Fifteen years after finishing Girl Scouts, Cincinnati natives Brittany Yantos and Brittany Yoder are still earning merit badges.
Not only earning but designing and selling badges as well to commemorate adult accomplishments — their 2013 series includes badges for things such as coming out, buying a home, planting a garden, learning a foreign language and more — which, in turn, inspire others.
It’s all part of their American-made, eco-friendly clothing line, Merit Clothiers, available for purchase by fall 2013 on etsy.com. The line, designed in Cincinnati and manufactured in Chicago, includes a women’s military-style jacket (in purple, grey and light or dark green for $245) and a unisex messenger bag (in navy, yellow or brown for $145). Iron or sew any of Merit Clothiers’ 10 hand-stitched, wool felt merit badges onto the line’s items or use them as refrigerator magnets, ornaments, etc.
Yoder, who lives in Hyde Park, wears her “volunteer” badge to celebrate her work with a local cancer nonprofit. Yantos, in Chicago, wears her “animal rescue” badge to honor her adoption of an abandoned neighborhood cat.
“Rescuing an animal benefits the animal, owner and community,” Yantos says. “You wear the badge as an accomplishment, to start conversations and perhaps inspire others to do the same.”
Yantos conceptualized the line, inspired by World War I patches, after years of office work left her creatively bankrupt. She had dreamt of a life of art, performing plays as a Mason High School student and painting and sculpting as a fine arts major at the University of Dayton. When Yantos relocated for a fundraising job at the University of Chicago, she contemplated creating a clothing line to celebrate and encourage good deeds.
“I’m not the kind of person who wants to live her life in a cubicle,” she says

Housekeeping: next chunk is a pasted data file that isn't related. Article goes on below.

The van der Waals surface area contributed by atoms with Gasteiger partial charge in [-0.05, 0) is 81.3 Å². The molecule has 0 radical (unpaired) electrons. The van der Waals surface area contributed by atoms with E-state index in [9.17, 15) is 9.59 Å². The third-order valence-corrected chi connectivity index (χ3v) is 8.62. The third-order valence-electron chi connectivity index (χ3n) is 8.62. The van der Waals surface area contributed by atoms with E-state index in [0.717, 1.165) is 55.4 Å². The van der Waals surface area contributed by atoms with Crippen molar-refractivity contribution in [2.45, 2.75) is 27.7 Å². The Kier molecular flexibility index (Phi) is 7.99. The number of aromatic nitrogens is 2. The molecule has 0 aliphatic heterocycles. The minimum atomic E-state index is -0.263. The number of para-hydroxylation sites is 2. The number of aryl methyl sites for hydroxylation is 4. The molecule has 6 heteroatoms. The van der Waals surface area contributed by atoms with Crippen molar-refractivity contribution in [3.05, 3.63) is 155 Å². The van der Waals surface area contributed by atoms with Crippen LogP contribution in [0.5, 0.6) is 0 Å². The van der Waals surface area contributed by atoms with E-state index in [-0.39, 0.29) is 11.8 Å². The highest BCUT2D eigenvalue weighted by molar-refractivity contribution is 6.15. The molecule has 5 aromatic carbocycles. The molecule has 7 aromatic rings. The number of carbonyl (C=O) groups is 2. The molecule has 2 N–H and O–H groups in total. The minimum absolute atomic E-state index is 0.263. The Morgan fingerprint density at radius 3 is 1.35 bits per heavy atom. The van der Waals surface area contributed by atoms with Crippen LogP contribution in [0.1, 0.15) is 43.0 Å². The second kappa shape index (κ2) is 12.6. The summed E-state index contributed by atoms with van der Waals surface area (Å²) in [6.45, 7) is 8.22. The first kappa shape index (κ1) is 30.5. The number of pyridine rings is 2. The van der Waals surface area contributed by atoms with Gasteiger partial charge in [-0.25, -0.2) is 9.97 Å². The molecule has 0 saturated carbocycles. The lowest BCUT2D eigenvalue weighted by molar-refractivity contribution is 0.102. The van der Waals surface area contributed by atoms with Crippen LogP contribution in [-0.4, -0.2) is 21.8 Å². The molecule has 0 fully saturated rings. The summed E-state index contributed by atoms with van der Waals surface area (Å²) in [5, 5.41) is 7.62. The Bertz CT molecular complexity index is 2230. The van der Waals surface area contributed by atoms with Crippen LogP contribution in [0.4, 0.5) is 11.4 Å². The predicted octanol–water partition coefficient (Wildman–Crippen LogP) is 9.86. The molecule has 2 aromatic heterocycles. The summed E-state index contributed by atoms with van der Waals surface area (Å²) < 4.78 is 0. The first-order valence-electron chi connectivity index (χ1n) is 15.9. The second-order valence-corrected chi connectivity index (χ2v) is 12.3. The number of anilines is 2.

Positive feedback on clothing sketches from family and friends motivated Yantos to solidify the business and seek a partner. She turned to her former roommate from the University of Dayton, Yoder, who, as a certified public accountant with an MBA and passion for philanthropy, supplies Merit Clothiers with business strategies and additional design advice.
The friends, who met at their alma mater’s 2006 student fundraising campaign, used their pledge drive experience to establish Merit Clothiers’ Kickstarter campaign in March to fund 50 percent of production. Kickstarter allows ordinary people to back creative projects through its website (kickstarter.com), often in exchange for project merchandise. Merit Clothiers is one of 135 successful Cincinnati campaigns since the site started in 2009.
The company reached its $5,000 goal two days shy of their 30-day limit. If Kickstarter goals are not met within project-determined durations (up to 60 days), no funds are dispersed.
To ensure success, the partners researched similar Kickstarter campaigns for fashion projects to determine donation levels and pledge goals. They mimicked the winning model of establishing product photos, a project video and a realistic goal. They also backed up to 10 Kickstarter projects globally to expand their network and help generate what Yoder calculates to be about 20 percent unknown backers (with the remaining donors being family and friends).
That support from family and friends (and strangers) is why the pair often refers to Merit Clothiers as a “community effort.”
And they pay it forward. Fueled by the April factory collapse on garment workers in Bangladesh, Merit Clothiers prioritizes using organic materials and American employees in the company’s Chicago factory. And Yantos visits the factory frequently.
“We have a core set of values behind what we do,” she says. “We’re not just making clothes to make clothes; we’re making clothes that have a history and story behind them, that promote being good to each other.”
Yantos hopes that customers who share similar values will relate to their women-run, bi-local business, which they plan to market to Cincinnati and Chicago boutiques throughout the year. And the urban renewal of Over-the-Rhine inspires Yantos to imagine Merit Clothiers’ own Cincinnati storefront within five years, if sales prosper, turning this side project into a fulltime career.
Merit Clothiers hopes to release 10 new badges annually, including one for vegetarianism and for running a marathon, as well as produce additional items, like a backpack and full-length pea coat.
Next, Yantos plans to earn the “travel abroad” badge by visiting Japan or Western Europe. Like all badge sales, no proof of merit is necessary.
“I’m not the badge police,” Yantos says. “We run on the honor system.”
For more information on MERIT CLOTHIERS, visit etsy.com/shop/meritclothiers.